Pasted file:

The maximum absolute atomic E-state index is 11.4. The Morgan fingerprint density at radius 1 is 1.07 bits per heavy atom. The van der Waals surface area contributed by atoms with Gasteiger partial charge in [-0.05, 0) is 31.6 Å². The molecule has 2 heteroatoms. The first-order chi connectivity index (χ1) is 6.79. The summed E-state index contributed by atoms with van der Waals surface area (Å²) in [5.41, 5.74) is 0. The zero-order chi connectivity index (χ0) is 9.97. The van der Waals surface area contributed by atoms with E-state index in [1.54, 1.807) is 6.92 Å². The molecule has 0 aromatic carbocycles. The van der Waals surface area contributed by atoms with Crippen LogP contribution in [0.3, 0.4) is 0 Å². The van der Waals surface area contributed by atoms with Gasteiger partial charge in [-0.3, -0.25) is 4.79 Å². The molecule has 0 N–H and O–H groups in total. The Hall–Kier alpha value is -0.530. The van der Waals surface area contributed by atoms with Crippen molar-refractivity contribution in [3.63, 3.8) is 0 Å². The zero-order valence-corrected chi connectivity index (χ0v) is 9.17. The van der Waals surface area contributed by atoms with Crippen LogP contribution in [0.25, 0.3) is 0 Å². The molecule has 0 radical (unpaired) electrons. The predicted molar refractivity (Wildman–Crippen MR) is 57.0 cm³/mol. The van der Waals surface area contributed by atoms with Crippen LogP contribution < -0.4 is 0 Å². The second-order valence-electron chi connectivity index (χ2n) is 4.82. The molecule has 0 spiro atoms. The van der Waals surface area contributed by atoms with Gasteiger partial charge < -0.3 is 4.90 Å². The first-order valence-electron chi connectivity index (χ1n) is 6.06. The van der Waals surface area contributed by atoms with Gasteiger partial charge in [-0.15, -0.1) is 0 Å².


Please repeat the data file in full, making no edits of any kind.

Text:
The maximum absolute atomic E-state index is 11.4. The Morgan fingerprint density at radius 1 is 1.07 bits per heavy atom. The van der Waals surface area contributed by atoms with Gasteiger partial charge in [-0.05, 0) is 31.6 Å². The molecule has 2 heteroatoms. The first-order chi connectivity index (χ1) is 6.79. The summed E-state index contributed by atoms with van der Waals surface area (Å²) in [5.41, 5.74) is 0. The zero-order chi connectivity index (χ0) is 9.97. The van der Waals surface area contributed by atoms with E-state index in [1.54, 1.807) is 6.92 Å². The molecule has 0 aromatic carbocycles. The van der Waals surface area contributed by atoms with Crippen LogP contribution in [0.3, 0.4) is 0 Å². The van der Waals surface area contributed by atoms with Gasteiger partial charge in [-0.3, -0.25) is 4.79 Å². The molecule has 0 N–H and O–H groups in total. The Hall–Kier alpha value is -0.530. The van der Waals surface area contributed by atoms with Crippen molar-refractivity contribution in [3.63, 3.8) is 0 Å². The zero-order valence-corrected chi connectivity index (χ0v) is 9.17. The van der Waals surface area contributed by atoms with Crippen LogP contribution in [0.25, 0.3) is 0 Å². The molecule has 0 radical (unpaired) electrons. The predicted molar refractivity (Wildman–Crippen MR) is 57.0 cm³/mol. The van der Waals surface area contributed by atoms with Crippen LogP contribution < -0.4 is 0 Å². The second-order valence-electron chi connectivity index (χ2n) is 4.82. The molecule has 0 spiro atoms. The van der Waals surface area contributed by atoms with Gasteiger partial charge < -0.3 is 4.90 Å². The first-order valence-electron chi connectivity index (χ1n) is 6.06. The van der Waals surface area contributed by atoms with Gasteiger partial charge in [-0.15, -0.1) is 0 Å².